Electric Elevators

Genesis of Electric Rotating Equipment / Still the Belt Transmission / Electric Screw and Other Special Drives / Coming of Direct Connected Machines /

Genesis of Electric Rotating Equipment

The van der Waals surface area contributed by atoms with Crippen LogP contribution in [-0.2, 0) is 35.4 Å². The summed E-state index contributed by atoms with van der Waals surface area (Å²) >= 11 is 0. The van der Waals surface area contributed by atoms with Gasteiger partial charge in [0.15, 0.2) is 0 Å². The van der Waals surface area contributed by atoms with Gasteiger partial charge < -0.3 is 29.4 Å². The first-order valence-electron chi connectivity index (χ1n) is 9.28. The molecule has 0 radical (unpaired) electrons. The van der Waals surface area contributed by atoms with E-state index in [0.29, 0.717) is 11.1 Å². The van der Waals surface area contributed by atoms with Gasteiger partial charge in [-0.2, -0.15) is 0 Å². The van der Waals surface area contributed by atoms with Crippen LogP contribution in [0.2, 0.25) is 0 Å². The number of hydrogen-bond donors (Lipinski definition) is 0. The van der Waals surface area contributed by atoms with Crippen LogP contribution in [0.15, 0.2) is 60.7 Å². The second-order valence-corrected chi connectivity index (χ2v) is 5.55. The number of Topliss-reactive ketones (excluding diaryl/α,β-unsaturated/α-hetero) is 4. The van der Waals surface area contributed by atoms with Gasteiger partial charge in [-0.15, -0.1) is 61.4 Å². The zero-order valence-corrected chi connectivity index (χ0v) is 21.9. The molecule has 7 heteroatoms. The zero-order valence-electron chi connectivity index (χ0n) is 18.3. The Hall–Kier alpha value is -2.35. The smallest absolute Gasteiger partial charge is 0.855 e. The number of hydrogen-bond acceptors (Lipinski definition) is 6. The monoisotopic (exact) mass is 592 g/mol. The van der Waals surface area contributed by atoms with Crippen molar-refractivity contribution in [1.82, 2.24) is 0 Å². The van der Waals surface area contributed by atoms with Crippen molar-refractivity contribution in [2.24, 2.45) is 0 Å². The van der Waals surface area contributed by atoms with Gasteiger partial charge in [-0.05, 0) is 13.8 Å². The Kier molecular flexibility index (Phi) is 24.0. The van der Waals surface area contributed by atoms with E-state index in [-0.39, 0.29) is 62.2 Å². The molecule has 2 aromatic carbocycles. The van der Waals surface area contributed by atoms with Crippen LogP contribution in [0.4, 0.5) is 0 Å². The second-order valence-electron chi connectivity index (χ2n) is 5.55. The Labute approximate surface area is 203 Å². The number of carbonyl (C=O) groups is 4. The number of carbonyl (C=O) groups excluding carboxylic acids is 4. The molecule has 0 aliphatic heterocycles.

The discovery of a natural source of electricity by Benjamin Franklin in 1742 was followed by a century of investigation as to its nature and uses. The names of several early experimenters were given the properties and measurements they discovered -- the Italians, Luigi Galvani and Count Alessando Volta; Frenchman Andre Marie Ampere; German Georg Simon Ohm; and American Joseph Henry. Those within the elevator industry often unconsciously use the names of these pioneers when speaking of electrical applications and measurements galvanic, volt, ampere, ohm and henry. Thereafter, the thrust of scientists and engineers was to discover practical ways to generate, transmit and utilize what obviously could become a servant more powerful than steam, gas or hydraulics. Steam and gas power had been of little use to the elevator industry until a way was found to transfer its force into rotary motion and this goal next to the provision of illumination was primary to many inventors, not least of all the English physicists, Michael Faraday and William Sturgeon. The story of the race to develop practical electric rotating equipment will be explained graphically within this Gallery in the near future. For now, we will jump ahead to the development of the first electric elevator and merely comment that electricity provided the means of delicately controlling the ever-swifter movement of passengers and goods, along with a redundancy of safety devices, in addition to the motors that allowed travel ever further and faster. Electricity's effect upon lighting, air-conditioning and safe, swift, well-controlled elevators made the skyscraper possible. However, as will be seen in this Wing, the road had a number of rocky spots and a few detours before the ultimate goal was reached.